ART IS MONEY: DEALING, COLLECTING AND PHILANTHROPY
Power and money have always been closely allied to Art. As an unnecessary commodity, an object of desire, auction houses hope to achieve prices that no one can anticipate. When a painting attributed to Leonardo da Vinci was placed on the auctioneer’s block in New York in November 2017, it was expected to match the price of Willem de Kooning’s $300,000,000 abstract masterpiece that had been sold fourteen months earlier. Instead the price was half as much again (£450,300,000). While auctioneering is by its nature a gamble, dealers can support and sustain artists through difficult times and create markets for their work where there was none before.
< After Thomas Rowlandson A Connoisseur 1820s detail
THE GRAND TOUR A NEW PERSPECTIVE
There were many reasons why the eighteenth-century gentleman wished to travel to Italy. He wanted to see the landscape that had formed the backdrop to the classical education he had received at school and university and he wanted to learn about different political systems that would help him serve in government back home.
The visitor might have felt that a change in climate would help him overcome the death of his wife or improve his health and he probably wanted to have a good time away from prying eyes. No matter what the motive the effect of Italy had an extraordinary influence on future aesthetics in Britain. This course describes how visitors travelled to Italy, what they saw and how they wanted to bring some of it home.
< Willey Reveley Views in the Levant: Rome with Ruins seen Through an Archway c.1785 watercolour detailYale Center for British Art, Paul Mellon Collection detail
PORTRAITS OF HOUSES
The country house in Britain has formed an intrinsic part of our national identity and aristocratic estates still provide an integral part of the structure and economy of the countryside. They also supply an unequalled resource to study the histories of society, art and architecture. This course looks at twelve different houses. Some are remarkable survivals, such as Hardwick and Ham, others have been altered to meet contemporary taste as at Longleat and Burton Constable. All twelve houses have been chosen to show a sweep of history, a range of craftsmanship and a tangible reflection of the character and taste of many collector-owners.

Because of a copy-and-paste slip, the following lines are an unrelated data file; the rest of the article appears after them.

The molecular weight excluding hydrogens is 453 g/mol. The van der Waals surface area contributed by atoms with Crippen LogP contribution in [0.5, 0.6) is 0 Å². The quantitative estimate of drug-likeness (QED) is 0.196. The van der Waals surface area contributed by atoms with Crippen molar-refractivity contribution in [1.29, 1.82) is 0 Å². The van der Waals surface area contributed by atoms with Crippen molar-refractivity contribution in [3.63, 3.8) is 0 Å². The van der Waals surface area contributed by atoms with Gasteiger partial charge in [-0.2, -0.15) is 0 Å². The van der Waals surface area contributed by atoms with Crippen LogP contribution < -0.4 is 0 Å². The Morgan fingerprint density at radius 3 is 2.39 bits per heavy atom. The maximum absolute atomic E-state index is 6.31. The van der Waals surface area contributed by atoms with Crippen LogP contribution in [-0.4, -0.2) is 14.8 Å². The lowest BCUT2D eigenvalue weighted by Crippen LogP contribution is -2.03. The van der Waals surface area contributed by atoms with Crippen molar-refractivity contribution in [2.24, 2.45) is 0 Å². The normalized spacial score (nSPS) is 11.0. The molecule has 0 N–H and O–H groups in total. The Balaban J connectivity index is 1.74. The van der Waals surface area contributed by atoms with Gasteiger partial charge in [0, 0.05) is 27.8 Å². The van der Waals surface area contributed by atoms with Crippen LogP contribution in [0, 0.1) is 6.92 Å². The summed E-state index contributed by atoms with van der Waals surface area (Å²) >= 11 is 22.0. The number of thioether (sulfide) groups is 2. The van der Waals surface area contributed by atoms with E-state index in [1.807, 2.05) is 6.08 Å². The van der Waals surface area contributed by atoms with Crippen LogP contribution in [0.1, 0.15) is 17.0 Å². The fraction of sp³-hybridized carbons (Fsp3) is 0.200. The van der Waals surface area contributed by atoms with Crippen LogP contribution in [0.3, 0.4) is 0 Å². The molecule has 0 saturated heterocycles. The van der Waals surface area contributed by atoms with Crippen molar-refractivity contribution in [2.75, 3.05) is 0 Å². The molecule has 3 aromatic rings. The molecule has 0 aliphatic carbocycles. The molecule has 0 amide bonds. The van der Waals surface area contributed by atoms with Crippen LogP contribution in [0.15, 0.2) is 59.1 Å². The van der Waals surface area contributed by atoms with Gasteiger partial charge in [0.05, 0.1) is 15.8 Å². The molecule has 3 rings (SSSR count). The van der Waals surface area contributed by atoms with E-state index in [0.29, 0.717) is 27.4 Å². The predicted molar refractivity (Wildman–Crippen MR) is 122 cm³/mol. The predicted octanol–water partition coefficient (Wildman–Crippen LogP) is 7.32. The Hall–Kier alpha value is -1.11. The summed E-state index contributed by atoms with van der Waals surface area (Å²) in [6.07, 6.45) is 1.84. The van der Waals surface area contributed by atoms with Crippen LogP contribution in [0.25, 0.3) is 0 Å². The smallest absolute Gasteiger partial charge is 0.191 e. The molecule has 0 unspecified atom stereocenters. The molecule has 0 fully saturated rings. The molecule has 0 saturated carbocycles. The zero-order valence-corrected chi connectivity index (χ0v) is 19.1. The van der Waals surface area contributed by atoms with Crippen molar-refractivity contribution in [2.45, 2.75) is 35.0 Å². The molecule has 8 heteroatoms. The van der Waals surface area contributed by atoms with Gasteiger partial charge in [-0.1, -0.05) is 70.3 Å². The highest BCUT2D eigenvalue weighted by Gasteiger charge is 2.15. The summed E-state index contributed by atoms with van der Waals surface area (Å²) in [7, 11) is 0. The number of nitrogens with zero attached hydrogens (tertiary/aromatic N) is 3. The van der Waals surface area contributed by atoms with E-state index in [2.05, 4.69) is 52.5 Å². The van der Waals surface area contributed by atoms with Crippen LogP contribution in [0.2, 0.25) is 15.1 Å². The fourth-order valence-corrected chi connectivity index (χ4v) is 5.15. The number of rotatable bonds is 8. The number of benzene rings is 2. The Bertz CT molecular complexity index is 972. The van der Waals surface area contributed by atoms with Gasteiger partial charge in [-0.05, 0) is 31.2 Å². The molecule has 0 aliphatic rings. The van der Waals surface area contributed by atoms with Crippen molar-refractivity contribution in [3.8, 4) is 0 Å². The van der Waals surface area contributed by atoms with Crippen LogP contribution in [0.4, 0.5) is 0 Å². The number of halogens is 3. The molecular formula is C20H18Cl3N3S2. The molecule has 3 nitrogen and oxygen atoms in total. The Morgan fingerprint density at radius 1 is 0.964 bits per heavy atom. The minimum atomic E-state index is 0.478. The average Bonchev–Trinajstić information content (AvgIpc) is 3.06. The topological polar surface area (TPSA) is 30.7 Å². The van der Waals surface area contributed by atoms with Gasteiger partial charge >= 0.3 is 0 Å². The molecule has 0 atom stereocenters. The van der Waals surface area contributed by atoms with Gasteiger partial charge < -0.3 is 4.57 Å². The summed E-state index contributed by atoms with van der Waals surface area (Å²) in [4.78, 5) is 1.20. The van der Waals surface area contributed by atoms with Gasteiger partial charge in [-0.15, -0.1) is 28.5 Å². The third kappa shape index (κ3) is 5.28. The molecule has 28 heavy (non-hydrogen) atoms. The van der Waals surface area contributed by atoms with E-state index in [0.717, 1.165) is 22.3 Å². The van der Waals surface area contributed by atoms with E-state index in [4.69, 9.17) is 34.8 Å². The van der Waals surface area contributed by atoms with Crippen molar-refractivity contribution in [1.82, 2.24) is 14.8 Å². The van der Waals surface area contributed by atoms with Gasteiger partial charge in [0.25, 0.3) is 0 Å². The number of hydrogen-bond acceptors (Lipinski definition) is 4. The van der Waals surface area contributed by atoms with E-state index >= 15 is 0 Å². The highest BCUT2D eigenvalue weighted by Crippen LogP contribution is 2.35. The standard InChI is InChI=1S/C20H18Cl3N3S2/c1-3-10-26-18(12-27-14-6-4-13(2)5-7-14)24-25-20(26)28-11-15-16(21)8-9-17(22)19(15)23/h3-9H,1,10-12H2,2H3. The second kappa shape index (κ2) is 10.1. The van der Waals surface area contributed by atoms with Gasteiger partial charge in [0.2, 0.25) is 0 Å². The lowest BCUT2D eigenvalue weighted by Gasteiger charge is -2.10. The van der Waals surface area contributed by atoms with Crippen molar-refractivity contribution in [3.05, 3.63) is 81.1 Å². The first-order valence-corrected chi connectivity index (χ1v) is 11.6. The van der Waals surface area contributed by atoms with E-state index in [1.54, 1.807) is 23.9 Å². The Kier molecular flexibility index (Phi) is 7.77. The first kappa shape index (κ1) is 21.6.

< George Cruikshank after Alfred Crowquill Beauties of Brighton etching and watercolour published by S Knight 1 March 1826 detail
THE ENGLISH COUNTRY HOUSE
Primogeniture and stable government during the last 350 years have maintained the Country House as a central feature of cultural life in Britain. They all have different characteristics and they all reflect the power, wealth and interests of their owners. Rather than being just a simple history of domestic architecture, over four months this course examines aspects of the social, economic and cultural life of the country house over the past five hundred years and ends with a study of how the houses that remain continue.
< Arthur Devis Robert and Elizabeth Gwillym of Atherton Hall, Hertfordshire 1745–47. Yale Center for British Art, New Haven, Connecticut detail detail
During the seventeenth century the Court looked to the Continent for Classical inspiration with commissions to artists such as Rubens, Van Dyck and Honthorst. Civil War turmoil brought a Puritanism to power that called a halt to Courtly patronage. By the time of the Restoration the exuberance of the court of Charles I was replaced with a more conciliatory style, the example of the Continent was adapted to something more English in character and architecture found new expression with Wren, Vanbrugh and Archer.